These experiences tell us about the specific ways in which access affects usage for people with disabilities in Nepal. Since few studies have been conducting on this intersection, it would be important to see how this affects other people with disabilities, especially women with disabilities in the region.
Across the three studied, it was noted that access to the internet has improved because of cheaper mobile phones and internet connections. In the Bangladesh study, the researcher Parsa Sanjana Sajid noted: “A survey on mobile ownership revealed that among the 15-65 age cohort, there was a 34 percent gender differential with male mobile ownership at 87 percent, and female ownership at 58 percent; unsurprisingly these gaps get more pronounced with socioeconomic backgrounds, and rural women reportedly had the lowest internet use.” As one queer participant spoke about in the qualitative study done by Sajid: “even if I could access information online, learn, read from available materials, I couldn’t really internalise or absorb that without a space to discuss them.”
This takes us to seeing the links between access and usage (and, of course, expression!) in the feminist principles of the internet. The FPI defines usage as: “Women and queer persons have the right to code, design, adapt and critically and sustainably use ICTs and reclaim technology as a platform for creativity and expression, as well as to challenge the cultures of sexism and discrimination in all spaces.” This broadly brings us to the ways in which people, especially women and queer persons with improved access, use the internet. More access to the internet and more usage results in different things. It is important to note that across the three countries in the regional quantitative survey, it was noticed that many of them felt that their gender identity had not affected the way they use the internet. However, access to the internet had changed their perceptions of gender and sexuality. So does increase in usage of the internet by diverse people improve or change our understanding of the world? It would be a simplistic answer to say yes, but many of the responses show us the ways in which we (un)learn as the internet’s access improves in our communities.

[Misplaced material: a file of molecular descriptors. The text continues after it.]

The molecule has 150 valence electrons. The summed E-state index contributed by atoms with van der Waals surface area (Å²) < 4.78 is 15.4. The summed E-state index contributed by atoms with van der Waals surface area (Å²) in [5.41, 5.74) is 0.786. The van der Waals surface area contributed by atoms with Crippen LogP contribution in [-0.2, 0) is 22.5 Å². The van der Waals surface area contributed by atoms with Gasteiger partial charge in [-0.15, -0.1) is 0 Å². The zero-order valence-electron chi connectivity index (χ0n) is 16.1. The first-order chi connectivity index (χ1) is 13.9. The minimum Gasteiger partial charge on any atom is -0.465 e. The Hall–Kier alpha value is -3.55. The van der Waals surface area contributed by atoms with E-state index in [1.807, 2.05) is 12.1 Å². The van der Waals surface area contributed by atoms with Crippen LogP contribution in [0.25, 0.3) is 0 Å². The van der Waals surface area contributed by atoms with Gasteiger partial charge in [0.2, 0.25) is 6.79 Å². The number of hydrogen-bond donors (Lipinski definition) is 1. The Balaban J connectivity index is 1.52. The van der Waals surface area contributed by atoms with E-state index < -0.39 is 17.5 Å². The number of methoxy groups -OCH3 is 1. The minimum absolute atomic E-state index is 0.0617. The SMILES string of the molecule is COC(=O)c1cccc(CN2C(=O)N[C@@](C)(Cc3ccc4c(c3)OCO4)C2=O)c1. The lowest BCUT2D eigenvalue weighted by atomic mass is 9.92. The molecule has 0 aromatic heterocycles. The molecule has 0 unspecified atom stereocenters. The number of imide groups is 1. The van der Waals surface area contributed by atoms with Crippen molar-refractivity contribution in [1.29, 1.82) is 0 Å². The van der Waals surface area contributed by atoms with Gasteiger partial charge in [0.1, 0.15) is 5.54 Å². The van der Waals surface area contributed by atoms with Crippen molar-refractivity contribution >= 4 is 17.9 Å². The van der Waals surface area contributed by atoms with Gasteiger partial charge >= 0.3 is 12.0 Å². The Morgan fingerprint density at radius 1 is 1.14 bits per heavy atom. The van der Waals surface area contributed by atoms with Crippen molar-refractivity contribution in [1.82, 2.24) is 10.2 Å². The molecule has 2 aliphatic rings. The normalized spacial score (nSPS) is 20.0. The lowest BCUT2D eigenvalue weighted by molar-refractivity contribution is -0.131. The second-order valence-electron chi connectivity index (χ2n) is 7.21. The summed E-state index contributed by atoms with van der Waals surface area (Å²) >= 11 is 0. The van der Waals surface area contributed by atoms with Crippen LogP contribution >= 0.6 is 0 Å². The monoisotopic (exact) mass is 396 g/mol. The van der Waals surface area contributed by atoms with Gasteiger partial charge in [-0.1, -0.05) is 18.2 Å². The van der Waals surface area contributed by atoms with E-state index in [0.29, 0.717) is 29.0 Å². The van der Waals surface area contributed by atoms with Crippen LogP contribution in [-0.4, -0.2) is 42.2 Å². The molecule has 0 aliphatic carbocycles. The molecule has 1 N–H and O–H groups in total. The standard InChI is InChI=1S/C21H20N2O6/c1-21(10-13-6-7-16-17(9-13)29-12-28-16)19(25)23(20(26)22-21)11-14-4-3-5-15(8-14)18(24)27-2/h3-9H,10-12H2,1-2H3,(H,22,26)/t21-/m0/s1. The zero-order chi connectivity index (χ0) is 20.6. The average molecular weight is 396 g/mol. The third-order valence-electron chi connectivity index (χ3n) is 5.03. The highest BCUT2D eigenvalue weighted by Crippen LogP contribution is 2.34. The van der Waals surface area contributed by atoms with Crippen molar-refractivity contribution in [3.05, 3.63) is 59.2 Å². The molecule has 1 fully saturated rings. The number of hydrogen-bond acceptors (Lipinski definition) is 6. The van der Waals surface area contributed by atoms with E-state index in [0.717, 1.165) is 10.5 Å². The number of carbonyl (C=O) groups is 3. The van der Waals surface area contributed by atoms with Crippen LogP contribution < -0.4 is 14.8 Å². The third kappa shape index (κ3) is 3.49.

It is important to note that across the three countries in the regional quantitative survey it was noticed that many of them felt that their gender identity had not affected the way they use the internet. However, access to the internet had changed their perceptions of gender and sexuality.
One participant in the Bangladesh quantitative regional survey said: “It has taught me to always ask a stranger what pronouns they prefer before initiating a conversation. It has also taught me to be more mindful of throwing around words like "gay" or "lesbian" lightly or jokingly, because some people might identify as such and find it offensive and hurtful.”
In Sri Lanka, the in-depth interviews conducted by Sachini Perera and Zainab Ibrahim tell a story about changes in empathy but also a reduction in isolation. One participant shared how she learned more about the asexual community through online networks. She said: “I used to think ‘asexual’ was not real – they just don’t want to have sex for some reason is what I thought. But I spoke to some asexual people online, and it blew my mind! It really changed my perspective and I understood that it is so much more about relationships and platonic relationships in society too.” In another case, a participant shared that when she has shared posts that deal with issues of gender and sexual identities, more people approach her to share their personal stories. This has led to deeper connections through the internet.
These experiences give us a brief insight into the experiences, explorations and nuances of using and being on the internet through these three researches.